Pro-Slavery Quotes

Pro-Slavery Quotes

A collection of many of the best pro-slavery quotes.

“With thinking men, the question can never arise,
who ought to be free? Because no one ought to be
free. All government is slavery. The proper subject
of investigation for philosophers and philanthropists
is, “Is the existing mode of government adapted
to the wants of its subjects?”
– George Fitzhugh

“Men are not “born entitled to equal rights!”
It would be far nearer the truth to say, “that
some were born with saddles on their backs, and
others booted and spurred to ride them,”-and
the riding does them good. They need the reins,
the bit and the spur. No two men by nature are
exactly equal or exactly alike. No institutions
can prevent the few from acquiring rule
and ascendency over the many.”
– George Fitzhugh

“That some should rule and others be ruled is a
thing not only necessary, but expedient; from
the hour of their birth, some are marked
out for subjection, others for rule.”
– Aristotle

“Slavery is the natural social order. Freedom is an
artificial state. It is a fight against nature, nor does
emancipation by law abolish slavery, the masses
are always seeking a master. The rule of the few
is the rule of the capable it is the survival of the
fittest-nature’s great law of elevation of species.
The rule of the majority upturns the natural order
it puts the bottom on top. Of all rules it is the most
unnatural, irrational, incapable and degrading.
That it does not utterly destroy is because it
is overruled by the universal law, that the
masses are always led by the few.”
– Unknown

“It is the duty of society to protect the weak;”
but protection cannot be efficient without the
power of control; therefore, “It is the duty of
society to enslave the weak.”
– George Fitzhugh

“When the day breaks, the time has arrived for youth to go
to their schoolmasters. Now neither sheep nor any other
animals can live without a shepherd, nor can children be
left without tutors, or slaves without masters.”
– Plato

“The great object of government is to restrict, control
and punish man “in the pursuit of happiness.”
– George Fitzhugh

“Barbarity is not humanity, but its opposite, and the right of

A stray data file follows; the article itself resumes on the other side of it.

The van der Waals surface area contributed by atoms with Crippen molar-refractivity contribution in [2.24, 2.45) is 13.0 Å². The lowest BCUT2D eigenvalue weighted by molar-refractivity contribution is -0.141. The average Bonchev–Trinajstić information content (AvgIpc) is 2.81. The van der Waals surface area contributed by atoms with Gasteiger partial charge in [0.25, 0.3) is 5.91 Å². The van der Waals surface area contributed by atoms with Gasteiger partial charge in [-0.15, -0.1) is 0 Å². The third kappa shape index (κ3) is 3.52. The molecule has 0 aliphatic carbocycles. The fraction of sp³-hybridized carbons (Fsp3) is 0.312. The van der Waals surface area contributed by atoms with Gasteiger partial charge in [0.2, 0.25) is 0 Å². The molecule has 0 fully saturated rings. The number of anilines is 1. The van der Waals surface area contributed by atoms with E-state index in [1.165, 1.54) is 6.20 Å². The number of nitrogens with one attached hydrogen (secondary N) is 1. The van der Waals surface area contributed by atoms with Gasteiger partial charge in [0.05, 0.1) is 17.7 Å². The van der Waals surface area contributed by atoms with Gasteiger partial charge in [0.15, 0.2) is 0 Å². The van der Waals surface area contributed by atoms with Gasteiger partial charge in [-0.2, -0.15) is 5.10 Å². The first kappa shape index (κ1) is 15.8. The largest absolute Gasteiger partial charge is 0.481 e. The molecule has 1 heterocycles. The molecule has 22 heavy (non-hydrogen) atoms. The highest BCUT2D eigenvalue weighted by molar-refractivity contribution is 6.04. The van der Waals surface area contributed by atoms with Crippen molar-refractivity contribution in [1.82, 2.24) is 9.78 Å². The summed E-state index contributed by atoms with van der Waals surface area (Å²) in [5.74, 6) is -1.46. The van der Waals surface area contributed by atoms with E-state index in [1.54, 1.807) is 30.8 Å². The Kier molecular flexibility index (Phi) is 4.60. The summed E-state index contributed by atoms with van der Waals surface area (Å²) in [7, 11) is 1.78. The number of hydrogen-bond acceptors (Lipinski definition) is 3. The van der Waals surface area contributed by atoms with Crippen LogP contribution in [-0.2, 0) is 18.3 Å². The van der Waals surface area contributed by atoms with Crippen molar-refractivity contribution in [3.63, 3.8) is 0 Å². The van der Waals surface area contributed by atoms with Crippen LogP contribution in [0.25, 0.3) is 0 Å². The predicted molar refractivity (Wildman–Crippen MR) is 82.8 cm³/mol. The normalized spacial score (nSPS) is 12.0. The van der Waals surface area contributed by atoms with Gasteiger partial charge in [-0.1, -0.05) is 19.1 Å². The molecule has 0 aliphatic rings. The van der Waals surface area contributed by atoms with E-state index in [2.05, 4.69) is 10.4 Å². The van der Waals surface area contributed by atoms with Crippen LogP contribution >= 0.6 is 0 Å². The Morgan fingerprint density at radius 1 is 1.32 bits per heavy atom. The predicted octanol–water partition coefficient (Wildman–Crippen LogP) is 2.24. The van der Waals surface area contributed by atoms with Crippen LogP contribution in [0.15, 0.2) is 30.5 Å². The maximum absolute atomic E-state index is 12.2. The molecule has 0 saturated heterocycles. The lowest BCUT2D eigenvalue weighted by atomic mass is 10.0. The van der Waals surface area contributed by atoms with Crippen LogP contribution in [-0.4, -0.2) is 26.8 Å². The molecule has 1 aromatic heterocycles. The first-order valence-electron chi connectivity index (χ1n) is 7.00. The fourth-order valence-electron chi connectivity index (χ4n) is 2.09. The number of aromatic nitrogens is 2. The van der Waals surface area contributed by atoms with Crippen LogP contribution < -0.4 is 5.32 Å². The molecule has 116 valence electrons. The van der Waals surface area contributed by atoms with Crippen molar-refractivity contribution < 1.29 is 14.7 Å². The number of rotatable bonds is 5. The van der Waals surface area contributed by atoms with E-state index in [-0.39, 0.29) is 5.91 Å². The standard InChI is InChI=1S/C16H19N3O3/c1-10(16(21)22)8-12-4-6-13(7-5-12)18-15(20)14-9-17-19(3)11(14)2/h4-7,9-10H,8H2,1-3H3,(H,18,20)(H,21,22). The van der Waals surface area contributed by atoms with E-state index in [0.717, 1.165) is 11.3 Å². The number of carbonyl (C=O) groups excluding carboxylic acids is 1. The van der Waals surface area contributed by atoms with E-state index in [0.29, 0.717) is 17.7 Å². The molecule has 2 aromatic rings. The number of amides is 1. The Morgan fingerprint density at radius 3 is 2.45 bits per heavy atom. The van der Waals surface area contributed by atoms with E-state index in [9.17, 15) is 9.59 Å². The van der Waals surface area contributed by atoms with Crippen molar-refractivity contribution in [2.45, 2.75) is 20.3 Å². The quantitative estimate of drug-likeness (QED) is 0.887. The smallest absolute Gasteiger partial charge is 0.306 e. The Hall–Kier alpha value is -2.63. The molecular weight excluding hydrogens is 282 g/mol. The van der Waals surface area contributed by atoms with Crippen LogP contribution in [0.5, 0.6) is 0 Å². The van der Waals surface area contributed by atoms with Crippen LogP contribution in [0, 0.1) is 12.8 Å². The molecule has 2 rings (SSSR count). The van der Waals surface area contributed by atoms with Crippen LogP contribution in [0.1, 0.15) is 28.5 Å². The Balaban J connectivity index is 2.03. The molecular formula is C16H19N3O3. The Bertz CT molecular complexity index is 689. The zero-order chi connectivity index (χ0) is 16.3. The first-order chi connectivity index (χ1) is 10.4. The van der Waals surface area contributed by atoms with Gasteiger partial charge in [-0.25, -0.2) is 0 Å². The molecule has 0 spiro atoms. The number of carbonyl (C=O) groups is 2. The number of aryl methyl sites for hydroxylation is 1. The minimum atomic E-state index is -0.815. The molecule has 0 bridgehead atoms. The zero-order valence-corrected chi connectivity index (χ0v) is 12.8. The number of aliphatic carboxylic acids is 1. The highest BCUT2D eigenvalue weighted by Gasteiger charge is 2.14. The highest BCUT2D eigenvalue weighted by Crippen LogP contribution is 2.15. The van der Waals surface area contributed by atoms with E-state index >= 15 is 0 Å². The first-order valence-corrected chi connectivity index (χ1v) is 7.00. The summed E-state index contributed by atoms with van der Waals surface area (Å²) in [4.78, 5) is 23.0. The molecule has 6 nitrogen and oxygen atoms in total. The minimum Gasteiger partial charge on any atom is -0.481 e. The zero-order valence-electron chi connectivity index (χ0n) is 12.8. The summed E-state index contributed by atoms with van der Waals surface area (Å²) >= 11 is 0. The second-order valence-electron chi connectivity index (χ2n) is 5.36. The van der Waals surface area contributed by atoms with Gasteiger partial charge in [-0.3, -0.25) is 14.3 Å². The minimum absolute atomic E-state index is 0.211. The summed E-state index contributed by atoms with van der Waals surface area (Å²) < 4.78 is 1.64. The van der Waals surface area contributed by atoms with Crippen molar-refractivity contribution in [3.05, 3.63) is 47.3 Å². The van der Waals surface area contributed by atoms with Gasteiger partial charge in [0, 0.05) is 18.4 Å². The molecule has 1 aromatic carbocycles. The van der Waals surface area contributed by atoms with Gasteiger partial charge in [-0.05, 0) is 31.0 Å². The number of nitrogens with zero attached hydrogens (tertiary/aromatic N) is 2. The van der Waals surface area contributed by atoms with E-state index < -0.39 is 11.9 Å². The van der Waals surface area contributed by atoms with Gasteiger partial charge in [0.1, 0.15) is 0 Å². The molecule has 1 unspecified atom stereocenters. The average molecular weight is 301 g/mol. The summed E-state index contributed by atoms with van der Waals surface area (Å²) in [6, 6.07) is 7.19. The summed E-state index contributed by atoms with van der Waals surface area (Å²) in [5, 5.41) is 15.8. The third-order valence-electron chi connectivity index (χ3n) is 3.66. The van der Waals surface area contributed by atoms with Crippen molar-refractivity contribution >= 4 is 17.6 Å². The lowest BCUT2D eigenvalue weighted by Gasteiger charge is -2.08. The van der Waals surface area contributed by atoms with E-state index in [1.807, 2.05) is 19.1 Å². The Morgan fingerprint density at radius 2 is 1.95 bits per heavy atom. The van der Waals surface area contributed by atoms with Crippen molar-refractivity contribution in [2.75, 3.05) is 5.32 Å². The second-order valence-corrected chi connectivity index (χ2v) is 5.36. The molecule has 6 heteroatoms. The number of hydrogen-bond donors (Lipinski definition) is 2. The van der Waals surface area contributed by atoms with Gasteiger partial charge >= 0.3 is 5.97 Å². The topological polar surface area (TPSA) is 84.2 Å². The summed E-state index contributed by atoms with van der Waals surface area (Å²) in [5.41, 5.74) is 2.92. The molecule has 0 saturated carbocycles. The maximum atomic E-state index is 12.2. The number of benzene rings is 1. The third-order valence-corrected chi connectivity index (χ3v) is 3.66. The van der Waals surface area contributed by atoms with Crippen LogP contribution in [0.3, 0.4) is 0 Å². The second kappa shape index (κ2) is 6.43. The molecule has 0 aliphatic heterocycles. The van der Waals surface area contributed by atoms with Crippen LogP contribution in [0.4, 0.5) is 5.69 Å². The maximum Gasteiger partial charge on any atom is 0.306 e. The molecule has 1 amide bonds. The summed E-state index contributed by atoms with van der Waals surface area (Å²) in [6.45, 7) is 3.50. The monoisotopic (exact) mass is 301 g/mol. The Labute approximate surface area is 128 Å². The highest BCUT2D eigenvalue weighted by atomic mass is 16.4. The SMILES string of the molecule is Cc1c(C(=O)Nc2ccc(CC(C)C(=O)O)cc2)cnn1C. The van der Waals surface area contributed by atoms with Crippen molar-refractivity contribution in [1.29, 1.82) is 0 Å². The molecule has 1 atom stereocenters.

the one to control the other is supported by law, founded
upon the immutable principles of justice.”
– T.W. Hoit

“It is, we believe, conceded on all hands, that men are not born
physically, morally or intellectually equal, some are males, some
females, some from birth, large, strong and healthy, others weak,
small and sickly some are naturally amiable, others prone to all
kinds of wickednesses some brave, others timid. Their natural
inequalities beget inequalities of rights. The weak in mind or
body require guidance, support and protection; they must
obey and work for those who protect and guide them they
have a natural right to guardians, committees, teachers
or masters. Nature has made them slaves.”
– George Fitzhugh

“No governing class more capable than the slave-holders
ever sprang up in a Democracy. They who believe that
aristocracy is an elevating social and political relation;
that one great man does more to lift up the race than any
number of mediocrities; that the science of government is
great and demands high Intelligence, which only the few
can have; that Democracy is a leveling down, found slavery
a potent foundation for an aristocracy.”
– Unknown

“No humane institution, in my opinion, is more manifestly
consistent with the will of God than domestic slavery. If
we look into the elements of which all political communities
are composed, it will be found that servitude in some form,
is one of the essential constituents in the very nature of
things, there must be classes of persons to discharge all the
different offices of society, from the highest to the lowest.”
– George M’Duffie

“The ancient republics were governed by a small class of adult
male citizens, who assumed and exercised the government,
without the consent of the governed. The South is governed
just as those ancient republics were. In the county in which
we live, there are eighteen thousand souls, and only twelve
hundred voters. But we twelve hundred, the governors,
never asked and never intend to ask the consent of the
sixteen thousand eight hundred whom we govern.”
– George Fitzhugh

“The rule of the inferior is always hurtful. The same holds
good of animals in relation to men; for tame animals have a
better nature than wild, and all tame animals are better off
when they are ruled by man; for then they are preserved.
Again, the male is by nature superior, and the female
inferior; and the one rules, and the other is ruled; this
principle, of necessity, extends to all mankind.”
– Aristotle

“It is most in accordance with natural law that